Being a geeky scientist, I had to do a bit of testing of the different settings. I put 6.5 fl oz (200 ml or just over 3/4 cup) cold water in a small saucepan and then tried each of the different settings in turn. I kept it lit so it might take marginally longer normally when everything is cold, but there was no difference in time between the first time and when I did it again not from cold. I got it to a full rolling boil (see picture), mainly because then I could hear it so didn't need to remove the lid. It was pretty much perfect weather - hot (96 F/ 36 C) and humid, but with enough of a breeze to fan the flames without putting them out. Results are below:
Each time I got the water to a rolling boil as above left. Above right, the stove can be used without the base so essentially without the fan. It worked surprisingly well.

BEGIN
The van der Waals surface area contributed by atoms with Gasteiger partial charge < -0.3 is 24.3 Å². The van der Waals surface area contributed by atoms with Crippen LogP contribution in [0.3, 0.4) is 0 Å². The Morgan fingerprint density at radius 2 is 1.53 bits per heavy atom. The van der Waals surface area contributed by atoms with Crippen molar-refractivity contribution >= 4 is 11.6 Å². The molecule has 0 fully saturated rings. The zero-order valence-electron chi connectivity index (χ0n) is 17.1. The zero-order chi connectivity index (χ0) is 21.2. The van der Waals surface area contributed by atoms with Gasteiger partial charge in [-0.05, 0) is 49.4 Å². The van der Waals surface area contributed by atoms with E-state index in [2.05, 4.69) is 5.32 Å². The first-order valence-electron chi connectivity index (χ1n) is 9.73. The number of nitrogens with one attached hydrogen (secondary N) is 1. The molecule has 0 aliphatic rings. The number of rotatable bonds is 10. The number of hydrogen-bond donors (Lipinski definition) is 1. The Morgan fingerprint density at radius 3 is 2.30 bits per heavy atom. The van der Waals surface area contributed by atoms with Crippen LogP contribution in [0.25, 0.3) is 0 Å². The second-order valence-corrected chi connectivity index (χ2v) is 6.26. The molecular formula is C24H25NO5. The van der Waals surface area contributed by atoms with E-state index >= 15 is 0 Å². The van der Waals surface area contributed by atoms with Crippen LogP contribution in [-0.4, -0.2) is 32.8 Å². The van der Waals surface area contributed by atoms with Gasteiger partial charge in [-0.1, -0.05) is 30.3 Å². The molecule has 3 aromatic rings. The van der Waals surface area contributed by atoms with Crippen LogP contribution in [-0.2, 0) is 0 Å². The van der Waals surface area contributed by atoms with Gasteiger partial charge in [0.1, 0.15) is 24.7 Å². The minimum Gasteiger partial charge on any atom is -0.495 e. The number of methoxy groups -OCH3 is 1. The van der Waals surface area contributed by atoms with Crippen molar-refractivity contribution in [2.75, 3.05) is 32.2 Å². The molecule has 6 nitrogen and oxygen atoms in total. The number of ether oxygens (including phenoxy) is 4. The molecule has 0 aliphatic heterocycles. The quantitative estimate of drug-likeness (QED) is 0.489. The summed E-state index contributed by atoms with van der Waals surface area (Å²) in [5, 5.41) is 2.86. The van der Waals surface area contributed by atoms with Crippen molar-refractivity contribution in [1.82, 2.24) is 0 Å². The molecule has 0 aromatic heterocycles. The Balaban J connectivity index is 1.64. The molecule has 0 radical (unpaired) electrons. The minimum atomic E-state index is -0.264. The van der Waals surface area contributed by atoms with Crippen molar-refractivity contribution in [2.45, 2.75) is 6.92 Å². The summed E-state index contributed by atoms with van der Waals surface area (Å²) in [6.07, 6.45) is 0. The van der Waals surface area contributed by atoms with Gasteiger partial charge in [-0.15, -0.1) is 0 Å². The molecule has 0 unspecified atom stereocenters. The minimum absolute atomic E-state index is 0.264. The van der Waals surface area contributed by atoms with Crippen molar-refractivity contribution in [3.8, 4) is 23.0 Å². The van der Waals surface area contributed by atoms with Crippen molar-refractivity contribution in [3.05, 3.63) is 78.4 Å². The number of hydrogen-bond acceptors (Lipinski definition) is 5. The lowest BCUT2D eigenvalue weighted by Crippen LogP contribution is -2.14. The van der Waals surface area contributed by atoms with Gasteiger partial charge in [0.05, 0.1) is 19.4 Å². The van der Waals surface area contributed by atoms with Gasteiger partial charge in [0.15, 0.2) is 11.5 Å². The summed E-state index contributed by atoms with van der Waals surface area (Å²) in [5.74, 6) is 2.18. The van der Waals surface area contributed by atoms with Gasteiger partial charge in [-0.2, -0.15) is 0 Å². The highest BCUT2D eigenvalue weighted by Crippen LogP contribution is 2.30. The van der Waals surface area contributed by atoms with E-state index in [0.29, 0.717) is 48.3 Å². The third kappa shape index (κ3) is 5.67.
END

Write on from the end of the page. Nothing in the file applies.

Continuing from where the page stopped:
The last two I was particularly interested in - the manufacturer told me that even with a full fire ban you are allowed to use this stove with charcoal, although it takes longer. It did take longer, but there were no embers blowing around even on the fastest fan setting, and the charcoal lasted ages. It was on setting I for the first two minutes, but I got tired of that so put it up to II.
|Fan setting||Shutter Position||Lid||Fuel||Time (mins:secs)|
The last test was without the base at all. Because it gets too hot the instructions say not to use the stove with the fan off, but the manufacturer told me about using it without the base if the batteries run out or whatever. I was surprised how well it worked - the holes allowed a really good breeze through it and it was comparable to with no base. However, with no wind I think it would be hard to get a reliable flame, and with a really strong wind the bottom is more exposed so it would blow the ash around and possibly blow it out.
The other results are all predictable, but it appears that the different settings don't make too much difference. I personally prefer setting I because the ash and embers get blown around a lot on setting II, but it does take longer than setting II.